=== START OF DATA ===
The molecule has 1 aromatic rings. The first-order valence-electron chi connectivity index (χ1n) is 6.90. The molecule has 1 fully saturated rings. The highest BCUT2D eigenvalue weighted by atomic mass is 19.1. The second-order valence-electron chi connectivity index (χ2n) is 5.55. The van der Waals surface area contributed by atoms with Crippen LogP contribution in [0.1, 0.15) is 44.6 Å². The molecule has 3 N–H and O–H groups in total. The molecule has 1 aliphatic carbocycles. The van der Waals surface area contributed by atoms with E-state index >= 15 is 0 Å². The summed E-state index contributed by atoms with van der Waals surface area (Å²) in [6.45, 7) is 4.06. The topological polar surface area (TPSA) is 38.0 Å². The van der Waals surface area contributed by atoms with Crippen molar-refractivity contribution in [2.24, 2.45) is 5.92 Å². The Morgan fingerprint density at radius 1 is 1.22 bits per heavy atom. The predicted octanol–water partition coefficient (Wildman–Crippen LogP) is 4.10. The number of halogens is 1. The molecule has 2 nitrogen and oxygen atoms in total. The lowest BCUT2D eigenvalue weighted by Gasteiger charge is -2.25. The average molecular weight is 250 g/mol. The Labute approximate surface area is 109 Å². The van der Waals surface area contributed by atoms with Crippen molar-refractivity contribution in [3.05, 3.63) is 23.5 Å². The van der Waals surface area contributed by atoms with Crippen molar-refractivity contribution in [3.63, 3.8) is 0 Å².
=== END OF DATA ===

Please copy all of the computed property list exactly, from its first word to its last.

The molecule has 1 aromatic rings. The first-order valence-electron chi connectivity index (χ1n) is 6.90. The molecule has 1 fully saturated rings. The highest BCUT2D eigenvalue weighted by atomic mass is 19.1. The second-order valence-electron chi connectivity index (χ2n) is 5.55. The van der Waals surface area contributed by atoms with Crippen LogP contribution in [0.1, 0.15) is 44.6 Å². The molecule has 3 N–H and O–H groups in total. The molecule has 1 aliphatic carbocycles. The van der Waals surface area contributed by atoms with E-state index >= 15 is 0 Å². The summed E-state index contributed by atoms with van der Waals surface area (Å²) in [6.45, 7) is 4.06. The topological polar surface area (TPSA) is 38.0 Å². The van der Waals surface area contributed by atoms with Crippen molar-refractivity contribution in [2.24, 2.45) is 5.92 Å². The Morgan fingerprint density at radius 1 is 1.22 bits per heavy atom. The predicted octanol–water partition coefficient (Wildman–Crippen LogP) is 4.10. The number of halogens is 1. The molecule has 2 nitrogen and oxygen atoms in total. The lowest BCUT2D eigenvalue weighted by Gasteiger charge is -2.25. The average molecular weight is 250 g/mol. The Labute approximate surface area is 109 Å². The van der Waals surface area contributed by atoms with Crippen molar-refractivity contribution in [3.05, 3.63) is 23.5 Å². The van der Waals surface area contributed by atoms with Crippen molar-refractivity contribution in [3.63, 3.8) is 0 Å².